A maize boom turns the English countryside green in every sense

IN A field on the outskirts of Norwich, Innes McEwan, head of farming at Future Biogas, explains the benefits of maize. It is full of starchy energy, responds well to organic fertilisers, has a short growing season and can be cultivated in a range of soil types, including the sandy stuff found in parts of East Anglia. It is also, he notes wryly, “a physically domineering crop”—something that is made clear as he plunges through a densely packed plot.

Although little of the British countryside could be confused with Iowa or Mato Grosso, where maize has long been big business, the plant’s tall green shoots are an increasingly common sight. In 1985 less than 25,000 hectares were devoted to the crop. By 2016 nearly 200,000 were. It is especially common in the south-west, where cattle farming is concentrated.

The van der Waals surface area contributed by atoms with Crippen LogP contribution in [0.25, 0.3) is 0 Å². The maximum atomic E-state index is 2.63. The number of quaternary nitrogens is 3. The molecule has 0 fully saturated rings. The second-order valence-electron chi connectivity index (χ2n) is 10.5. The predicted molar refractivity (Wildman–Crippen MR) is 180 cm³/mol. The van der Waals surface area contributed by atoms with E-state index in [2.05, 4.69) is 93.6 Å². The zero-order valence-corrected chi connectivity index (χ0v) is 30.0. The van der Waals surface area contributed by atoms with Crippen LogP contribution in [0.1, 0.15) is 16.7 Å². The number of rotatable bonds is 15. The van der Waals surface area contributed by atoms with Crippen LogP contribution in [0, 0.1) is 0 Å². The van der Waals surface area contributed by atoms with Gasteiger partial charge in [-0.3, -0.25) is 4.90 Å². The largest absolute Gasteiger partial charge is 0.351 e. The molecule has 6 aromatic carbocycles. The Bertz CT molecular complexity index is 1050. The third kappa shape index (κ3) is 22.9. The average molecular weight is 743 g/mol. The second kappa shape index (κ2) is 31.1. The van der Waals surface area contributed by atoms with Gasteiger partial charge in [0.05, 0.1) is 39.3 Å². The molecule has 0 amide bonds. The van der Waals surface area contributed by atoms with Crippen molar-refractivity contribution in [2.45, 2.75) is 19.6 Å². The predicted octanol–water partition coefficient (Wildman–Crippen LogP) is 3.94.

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Mike Rawson

Mike Rawson has recently re-awoken a long-standing interest in robots and our automated future.

He lives in London with a single android – a temperamental vacuum cleaner – but is looking forward to getting more cyborgs soon.

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A maize boom turns the English countryside green in every sense

by Mike Rawson time to read: 1 min
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